If my mental model of base 16 floats is correct, but likely it isn't, I wouldn't expect that... I'd expect exponents for a discretized continuous function to usually vary by 0 or 1, so that the consecutive high nybbles would usually be identical and sometimes (rarely) change by 1, when the normalization changes. When the exponent changes by 1, the mantissa would change dramatically, being shifted by 4. (Giving you a much jaggier precision distribution for the mantissas than with base 2 floats, where the exponents would change by 1 more often, and the mantissas would shift more often, but only shift by 1.)

The frequent changes of exponent bytes from 42 (or 41 or 43) all the way to C2 (or C1 or C3) have me stumped. In decimal, that's going from 66 to 194. It wouldn't be weird to see jumps like that in the mantissas, but in the exponents it seems to imply an enormous jump in scale, especially if they're base 16 exponents. (Or maybe I don't get what that actually means.) So, far, I can't make sense of frequently wobbling between such different scales.

BTW, this shows up clearly in a hex dump of the data using the GNU/Linux "hd" command, with no optional arguments. By default, it shows rows of 16 hex characters, then an ASCII interpretation of those characters on the right. Values around 42 print as ASCII capital letters, and values around C2 are nonprinting, so they just get a dot.

The raw data I've been plotting look like this:

Code:
```00000000  c1 c8 c0 00 41 67 40 00  c2 12 f0 00 c2 21 c8 00  |....Ag@......!..|
00000010  c2 24 54 00 c2 22 0c 00  c2 1f f0 00 c2 2c 44 00  |.\$T..".......,D.|
00000020  c2 47 fc 00 c2 4d f8 00  c2 63 58 00 c2 69 5c 00  |.G...M...cX..i\.|
00000030  c2 2d c4 00 42 66 98 00  42 b0 dc 00 42 37 e4 00  |.-..Bf..B...B7..|
00000040  c2 dc e8 00 c3 17 d8 00  c3 12 42 00 c1 2d 00 00  |..........B..-..|
00000050  43 11 e8 00 43 12 9a 00  42 11 20 00 c2 ec 68 00  |C...C...B. ...h.|
00000060  c2 e0 d4 00 c2 37 10 00  42 5e f0 00 42 ce 34 00  |.....7..B^..B.4.|
00000070  42 99 2c 00 c2 3f 9c 00  c3 14 f8 00 c3 1a 00 00  |B.,..?..........|
00000080  c2 b3 d4 00 42 ab 60 00  43 15 2a 00 42 c2 78 00  |....B.`.C.*.B.x.|
00000090  c2 2c b8 00 c2 a7 84 00  c2 7b 34 00 42 38 2c 00  |.,.......{4.B8,.|
000000a0  42 ec 1c 00 43 13 21 00  42 df 54 00 42 43 0c 00  |B...C.!.B.T.BC..|
000000b0  c2 1c 7c 00 42 1f 3c 00  42 c5 10 00 43 11 6b 00  |..|.B.<.B...C.k.|
000000c0  43 11 45 00 42 a9 90 00  42 30 a8 00 c2 48 b0 00  |C.E.B...B0...H..|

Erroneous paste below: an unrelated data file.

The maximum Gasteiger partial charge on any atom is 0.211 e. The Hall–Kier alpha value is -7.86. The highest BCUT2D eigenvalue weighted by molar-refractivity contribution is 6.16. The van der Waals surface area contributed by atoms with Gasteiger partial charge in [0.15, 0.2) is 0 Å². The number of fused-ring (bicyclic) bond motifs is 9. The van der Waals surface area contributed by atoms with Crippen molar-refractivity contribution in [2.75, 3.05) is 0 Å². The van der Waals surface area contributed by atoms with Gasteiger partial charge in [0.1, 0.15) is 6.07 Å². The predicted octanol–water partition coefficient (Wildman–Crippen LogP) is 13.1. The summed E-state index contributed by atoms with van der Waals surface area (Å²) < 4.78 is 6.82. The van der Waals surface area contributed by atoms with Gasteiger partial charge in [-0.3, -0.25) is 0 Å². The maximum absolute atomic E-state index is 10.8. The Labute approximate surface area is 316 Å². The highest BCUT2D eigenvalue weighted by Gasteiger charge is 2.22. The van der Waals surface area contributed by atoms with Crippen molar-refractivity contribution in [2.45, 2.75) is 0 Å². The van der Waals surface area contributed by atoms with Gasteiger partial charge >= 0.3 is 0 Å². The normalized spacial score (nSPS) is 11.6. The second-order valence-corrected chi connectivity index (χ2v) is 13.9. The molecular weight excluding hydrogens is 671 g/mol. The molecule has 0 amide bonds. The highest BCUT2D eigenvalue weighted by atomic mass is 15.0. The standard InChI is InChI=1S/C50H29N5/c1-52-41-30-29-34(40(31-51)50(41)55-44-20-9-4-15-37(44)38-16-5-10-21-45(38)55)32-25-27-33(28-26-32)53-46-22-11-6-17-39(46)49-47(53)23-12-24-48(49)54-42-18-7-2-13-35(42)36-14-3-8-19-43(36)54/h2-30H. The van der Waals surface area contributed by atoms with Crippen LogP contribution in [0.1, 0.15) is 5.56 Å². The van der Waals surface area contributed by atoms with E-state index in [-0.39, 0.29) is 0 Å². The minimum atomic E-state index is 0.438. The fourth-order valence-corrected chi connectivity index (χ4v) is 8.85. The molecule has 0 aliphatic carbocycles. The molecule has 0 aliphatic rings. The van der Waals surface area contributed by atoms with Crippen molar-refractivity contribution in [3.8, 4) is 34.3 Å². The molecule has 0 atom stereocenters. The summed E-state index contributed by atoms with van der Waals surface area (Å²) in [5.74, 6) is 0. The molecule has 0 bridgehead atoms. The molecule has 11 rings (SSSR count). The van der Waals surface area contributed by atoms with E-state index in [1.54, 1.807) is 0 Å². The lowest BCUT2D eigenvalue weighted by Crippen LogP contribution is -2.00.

000000d0  c2 97 2c 00 c2 94 b0 00  c2 71 d0 00 c2 5d bc 00  |..,......q...]..|
000000e0  c2 49 5c 00 c2 35 20 00  c2 1d d0 00 c1 ce c0 00  |.I\..5 .........|
000000f0  c2 18 f8 00 c2 2a e0 00  c2 32 78 00 c2 2e 7c 00  |.....*...2x...|.|```
You can see the columns of exponents, and the columns of zeros in the fourth bytes of fours.
After deinterleaving 4x, it looks like this:

Code:
```00000000  c1 41 c2 c2 c2 c2 c2 c2  c2 c2 c2 c2 c2 42 42 42  |.A...........BBB|
00000010  c2 c3 c3 c1 43 43 42 c2  c2 c2 42 42 42 c2 c3 c3  |....CCB...BBB...|
00000020  c2 42 43 42 c2 c2 c2 42  42 43 42 42 c2 42 42 43  |.BCB...BBCBB.BBC|
00000030  43 42 42 c2 c2 c2 c2 c2  c2 c2 c2 c1 c2 c2 c2 c2  |CBB.............|
00000040  c2 c2 c2 c2 c2 c1 41 42  42 41 42 42 42 42 42 42  |......ABBABBBBBB|
00000050  42 41 c2 c2 c2 c2 c2 c2  c2 c2 c2 c2 c2 c2 c2 c2  |BA..............|
00000060  c2 c2 c2 c2 c2 c1 42 42  42 42 42 42 42 42 42 42  |......BBBBBBBBBB|
00000070  42 42 42 42 42 41 41 c2  c2 c2 c2 c2 c2 c2 c2 c2  |BBBBBAA.........|
00000080  c2 c2 c1 c2 c2 c2 c2 c2  42 42 42 42 42 42 42 42  |........BBBBBBBB|
00000090  42 42 42 41 41 41 42 42  42 42 41 41 41 40 41 c2  |BBBAAABBBBAAA@A.|
000000a0  c2 c2 c2 c2 c2 c2 c2 c2  c2 41 42 42 42 42 42 42  |.........ABBBBBB|
000000b0  42 c2 c2 c2 c2 c2 c2 c2  c2 c2 c2 41 42 42 42 42  |B..........ABBBB|
000000c0  42 42 42 42 42 42 42 42  c1 c2 c2 c2 c2 c2 c2 c2  |BBBBBBBB........|
000000d0  c2 c2 c2 c2 c2 c2 c2 c2  c2 c2 c2 c2 42 42 42 42  |............BBBB|
000000e0  42 42 42 42 42 42 42 41  41 c2 41 41 c2 c2 c2 c1  |BBBBBBBAA.AA....|
000000f0  c2 c2 c2 c2 c2 c2 c2 c2  c2 c2 c2 c2 c2 41 42 42  |.............ABB|```
The alternating runs of dots and ASCII printing characters on the make the alternation between C2 (plus or minus 2) and 42 (plus or minus 2) clear.

(With a simple alphabet-mapping filter you can make that work better, making the different ranges of numbers you care about map to very different-looking printing characters, e.g., mapping numerically small numbers to visually small printing characters, like "." and ":", and large values to visually big ones like B, as in old "ASCII art" photo renderings. Unfortunately, you lose the ability to see the original raw data side-by-side with the ASCII interpretation.)

7. I wrote a program to draw the plot. The downward slope is an artifact of the program. The vertical position represents the position in the file plus the data value. The horizontal position is from the last header.

The high bit of the first byte is the sign bit of the mantissa. The rest of the byte is the exponent as a power of 16 with 40 or c0 being an exponent of 16^0 = 1. The mantissa is MSB first and does not drop any leading bits and is always non-negative.

8. ## Thanks:

Paul W. (7th May 2014)

9. Thanks. That makes sense of a lot of things... C0, C1, and c2 are just -0, -1, and -2, and 40, 41, 42 are just 0, 1, and 2. It's a small contiguous range of common exponents, split by the sign bit.

I should have seen that; I should have expected something like that.

Given the runs of exponent values, and the fact that it's a continuous function, that suggests that just treating it as an array of 32-bit integers and using linear prediction would get you some benefit within those runs, but screw up on the low bits.

Even something like WKdm probably shouldn't do too horribly badly, just separating out the low bits and (very crudely) recency coding all the high bits. (That often works passably on floats representing continuous functions, and doesn't know anything about exponents and bases anyhow.)